You can see the shapes of Paul Klee and Piet Mondrian and the colors of Franz Marc in the Bellevue Arts Museum’s African American Quilt Show, “Bold Expressions.” The quilts on the museum walls are predominately from the American South and many are from the 1940’s, though there is at least one example created between 1910 and 1920 and one completed in the seventies. “I can see strips of polyester leisure suits in that one,” said the docent, referring to the youngest quilt, which immediately brought back memories of John Travolta in “Saturday Night Fever.”
The quilters employed traditional patterns, such as, the log cabin, house top, flying geese and egg timer, but not necessarily in conventional ways.
The collector of these works of art, Corinne Riley, said, “In the past, these quilts were usually disregarded because of their unconventional construction. But I believe that the decisions that were made in piecing these were intentional, not accidental, as with any art form.”
For many of us, the show connects us to more than late nineteenth to mid-twentieth century art, because quilts make a link to our family history. I have three my grandmother made, including one that’s unfinished. A friend told me she had inherited twelve. When you look at swatches of fabric within a quilt, you can imagine the dresses, shirts and aprons that these were once a part of, salvaged because nothing went to waste during and after World Wars I and II and the Great Depression.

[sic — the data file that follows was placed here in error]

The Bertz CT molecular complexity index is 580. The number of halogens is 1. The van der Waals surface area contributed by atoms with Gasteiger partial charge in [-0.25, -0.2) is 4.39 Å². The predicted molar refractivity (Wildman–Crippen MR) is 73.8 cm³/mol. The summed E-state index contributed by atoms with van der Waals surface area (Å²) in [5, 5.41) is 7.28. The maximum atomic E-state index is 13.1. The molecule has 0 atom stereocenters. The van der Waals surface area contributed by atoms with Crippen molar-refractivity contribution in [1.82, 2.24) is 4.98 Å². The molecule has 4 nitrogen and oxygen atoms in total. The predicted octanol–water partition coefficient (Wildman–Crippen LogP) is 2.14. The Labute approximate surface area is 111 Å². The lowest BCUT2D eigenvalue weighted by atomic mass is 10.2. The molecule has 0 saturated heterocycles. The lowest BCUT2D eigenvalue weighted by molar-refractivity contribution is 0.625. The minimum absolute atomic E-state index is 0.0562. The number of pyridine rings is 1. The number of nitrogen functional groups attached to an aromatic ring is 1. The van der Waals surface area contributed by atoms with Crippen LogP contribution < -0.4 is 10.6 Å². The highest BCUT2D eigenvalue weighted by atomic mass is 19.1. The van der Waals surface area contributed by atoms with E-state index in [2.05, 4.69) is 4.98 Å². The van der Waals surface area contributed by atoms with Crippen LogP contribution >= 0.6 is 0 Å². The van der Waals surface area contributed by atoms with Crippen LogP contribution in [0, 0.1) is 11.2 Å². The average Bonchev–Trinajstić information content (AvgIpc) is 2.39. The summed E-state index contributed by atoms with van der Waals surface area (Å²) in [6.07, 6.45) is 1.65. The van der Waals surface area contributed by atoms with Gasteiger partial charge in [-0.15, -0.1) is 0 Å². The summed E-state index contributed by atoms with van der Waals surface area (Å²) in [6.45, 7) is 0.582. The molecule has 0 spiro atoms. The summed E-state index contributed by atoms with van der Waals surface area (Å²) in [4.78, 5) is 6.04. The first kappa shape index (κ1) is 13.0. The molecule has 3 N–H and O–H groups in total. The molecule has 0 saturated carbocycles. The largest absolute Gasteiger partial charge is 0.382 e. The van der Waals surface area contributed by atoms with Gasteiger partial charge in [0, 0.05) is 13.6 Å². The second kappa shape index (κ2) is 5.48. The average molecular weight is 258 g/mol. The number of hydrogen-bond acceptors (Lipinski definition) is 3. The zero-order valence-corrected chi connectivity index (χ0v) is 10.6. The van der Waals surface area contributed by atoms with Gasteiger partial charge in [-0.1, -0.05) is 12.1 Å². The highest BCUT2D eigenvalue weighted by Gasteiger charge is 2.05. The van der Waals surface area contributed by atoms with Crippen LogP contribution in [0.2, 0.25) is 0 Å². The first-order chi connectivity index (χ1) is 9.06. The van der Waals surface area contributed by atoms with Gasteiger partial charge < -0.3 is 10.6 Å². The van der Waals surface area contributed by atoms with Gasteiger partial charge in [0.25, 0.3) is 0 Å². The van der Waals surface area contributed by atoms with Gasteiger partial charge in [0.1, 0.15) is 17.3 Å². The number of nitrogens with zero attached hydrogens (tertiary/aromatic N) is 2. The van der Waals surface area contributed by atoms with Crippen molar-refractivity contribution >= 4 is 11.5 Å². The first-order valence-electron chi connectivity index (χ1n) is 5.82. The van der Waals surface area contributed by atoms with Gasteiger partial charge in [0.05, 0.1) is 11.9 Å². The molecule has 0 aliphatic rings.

Quilting did not die out with my grandmother’s generation, and the quilting bees of colonial and pioneer America, where groups of women sewed and conversed, are enjoying a resurgence. My friend with twelve quilts tells me that the most significant change over the years is that sipping wine now accompanies stitching and talking at many quilting bees. What would our grandmothers think?
I am reading “Stormy, Misty’s Foal” with one of my reading students this summer. Of great mystery: the “fabric scraps” one of the Chincoteague Islanders uses to make flags. It was fun sharing the source and uses of the “fabric scrap” with a child whose mother doesn’t sew.
It sounds like you were just the right teacher for that student. The book sounds good, too.